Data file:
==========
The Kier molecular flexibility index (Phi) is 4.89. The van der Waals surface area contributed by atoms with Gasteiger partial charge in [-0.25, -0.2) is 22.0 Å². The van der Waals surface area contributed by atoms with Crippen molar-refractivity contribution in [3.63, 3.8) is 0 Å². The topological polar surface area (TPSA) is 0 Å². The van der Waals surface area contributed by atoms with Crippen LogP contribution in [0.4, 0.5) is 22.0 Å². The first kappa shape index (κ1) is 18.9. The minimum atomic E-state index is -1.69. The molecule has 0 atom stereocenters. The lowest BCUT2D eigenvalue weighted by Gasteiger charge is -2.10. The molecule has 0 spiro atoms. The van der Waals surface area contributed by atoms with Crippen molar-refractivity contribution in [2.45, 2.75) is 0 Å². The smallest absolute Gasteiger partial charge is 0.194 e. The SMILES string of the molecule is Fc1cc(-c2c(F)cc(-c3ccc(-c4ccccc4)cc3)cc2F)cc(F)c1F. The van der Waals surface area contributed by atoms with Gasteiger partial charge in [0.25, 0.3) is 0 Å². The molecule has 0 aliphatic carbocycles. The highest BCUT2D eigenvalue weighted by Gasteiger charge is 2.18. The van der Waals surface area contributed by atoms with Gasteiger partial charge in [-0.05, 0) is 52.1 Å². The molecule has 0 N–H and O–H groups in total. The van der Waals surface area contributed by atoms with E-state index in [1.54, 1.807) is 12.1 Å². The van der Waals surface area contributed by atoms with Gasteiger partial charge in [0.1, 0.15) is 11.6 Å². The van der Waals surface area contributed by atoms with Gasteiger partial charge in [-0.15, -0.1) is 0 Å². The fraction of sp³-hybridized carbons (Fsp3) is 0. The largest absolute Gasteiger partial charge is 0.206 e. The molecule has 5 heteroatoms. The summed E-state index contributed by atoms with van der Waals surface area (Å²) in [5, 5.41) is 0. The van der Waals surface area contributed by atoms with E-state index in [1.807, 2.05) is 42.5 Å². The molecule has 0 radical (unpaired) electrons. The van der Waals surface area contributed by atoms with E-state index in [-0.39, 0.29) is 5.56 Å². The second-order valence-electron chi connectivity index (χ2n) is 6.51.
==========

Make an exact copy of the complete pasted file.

The Kier molecular flexibility index (Phi) is 4.89. The van der Waals surface area contributed by atoms with Gasteiger partial charge in [-0.25, -0.2) is 22.0 Å². The van der Waals surface area contributed by atoms with Crippen molar-refractivity contribution in [3.63, 3.8) is 0 Å². The topological polar surface area (TPSA) is 0 Å². The van der Waals surface area contributed by atoms with Crippen LogP contribution in [0.4, 0.5) is 22.0 Å². The first kappa shape index (κ1) is 18.9. The minimum atomic E-state index is -1.69. The molecule has 0 atom stereocenters. The lowest BCUT2D eigenvalue weighted by Gasteiger charge is -2.10. The molecule has 0 spiro atoms. The van der Waals surface area contributed by atoms with Crippen molar-refractivity contribution in [2.45, 2.75) is 0 Å². The smallest absolute Gasteiger partial charge is 0.194 e. The SMILES string of the molecule is Fc1cc(-c2c(F)cc(-c3ccc(-c4ccccc4)cc3)cc2F)cc(F)c1F. The van der Waals surface area contributed by atoms with Gasteiger partial charge in [0.25, 0.3) is 0 Å². The molecule has 0 aliphatic carbocycles. The highest BCUT2D eigenvalue weighted by Gasteiger charge is 2.18. The van der Waals surface area contributed by atoms with Gasteiger partial charge in [-0.05, 0) is 52.1 Å². The molecule has 0 N–H and O–H groups in total. The van der Waals surface area contributed by atoms with E-state index in [1.54, 1.807) is 12.1 Å². The van der Waals surface area contributed by atoms with Gasteiger partial charge in [0.1, 0.15) is 11.6 Å². The van der Waals surface area contributed by atoms with Gasteiger partial charge in [-0.15, -0.1) is 0 Å². The fraction of sp³-hybridized carbons (Fsp3) is 0. The largest absolute Gasteiger partial charge is 0.206 e. The molecule has 5 heteroatoms. The summed E-state index contributed by atoms with van der Waals surface area (Å²) in [5, 5.41) is 0. The van der Waals surface area contributed by atoms with E-state index in [1.807, 2.05) is 42.5 Å². The molecule has 0 radical (unpaired) electrons. The van der Waals surface area contributed by atoms with E-state index in [-0.39, 0.29) is 5.56 Å². The second-order valence-electron chi connectivity index (χ2n) is 6.51.